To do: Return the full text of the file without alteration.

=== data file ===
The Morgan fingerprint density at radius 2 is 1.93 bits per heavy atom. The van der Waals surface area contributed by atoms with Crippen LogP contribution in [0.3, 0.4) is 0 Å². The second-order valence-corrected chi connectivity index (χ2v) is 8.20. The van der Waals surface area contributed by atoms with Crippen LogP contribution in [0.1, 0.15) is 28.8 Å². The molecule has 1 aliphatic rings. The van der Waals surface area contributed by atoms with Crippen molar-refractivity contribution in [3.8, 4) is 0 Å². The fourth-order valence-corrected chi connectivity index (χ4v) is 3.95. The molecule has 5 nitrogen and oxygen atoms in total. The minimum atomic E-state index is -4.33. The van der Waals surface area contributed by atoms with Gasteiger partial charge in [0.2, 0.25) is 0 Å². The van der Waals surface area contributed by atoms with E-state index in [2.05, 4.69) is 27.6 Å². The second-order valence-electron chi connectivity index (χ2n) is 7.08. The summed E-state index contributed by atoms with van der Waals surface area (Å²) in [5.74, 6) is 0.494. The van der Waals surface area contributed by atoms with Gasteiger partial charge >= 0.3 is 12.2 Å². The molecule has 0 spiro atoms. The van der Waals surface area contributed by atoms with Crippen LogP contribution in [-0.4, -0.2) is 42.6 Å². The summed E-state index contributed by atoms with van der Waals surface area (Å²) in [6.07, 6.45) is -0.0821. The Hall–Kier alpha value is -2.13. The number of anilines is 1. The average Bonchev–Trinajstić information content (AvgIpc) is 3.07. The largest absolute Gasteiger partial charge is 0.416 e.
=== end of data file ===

The Morgan fingerprint density at radius 2 is 1.93 bits per heavy atom. The van der Waals surface area contributed by atoms with Crippen LogP contribution in [0.3, 0.4) is 0 Å². The second-order valence-corrected chi connectivity index (χ2v) is 8.20. The van der Waals surface area contributed by atoms with Crippen LogP contribution in [0.1, 0.15) is 28.8 Å². The molecule has 1 aliphatic rings. The van der Waals surface area contributed by atoms with Crippen molar-refractivity contribution in [3.8, 4) is 0 Å². The fourth-order valence-corrected chi connectivity index (χ4v) is 3.95. The molecule has 5 nitrogen and oxygen atoms in total. The minimum atomic E-state index is -4.33. The van der Waals surface area contributed by atoms with Gasteiger partial charge in [0.2, 0.25) is 0 Å². The van der Waals surface area contributed by atoms with E-state index in [2.05, 4.69) is 27.6 Å². The second-order valence-electron chi connectivity index (χ2n) is 7.08. The summed E-state index contributed by atoms with van der Waals surface area (Å²) in [5.74, 6) is 0.494. The van der Waals surface area contributed by atoms with Gasteiger partial charge >= 0.3 is 12.2 Å². The molecule has 0 spiro atoms. The van der Waals surface area contributed by atoms with Crippen LogP contribution in [-0.4, -0.2) is 42.6 Å². The summed E-state index contributed by atoms with van der Waals surface area (Å²) in [6.07, 6.45) is -0.0821. The Hall–Kier alpha value is -2.13. The number of anilines is 1. The average Bonchev–Trinajstić information content (AvgIpc) is 3.07. The largest absolute Gasteiger partial charge is 0.416 e.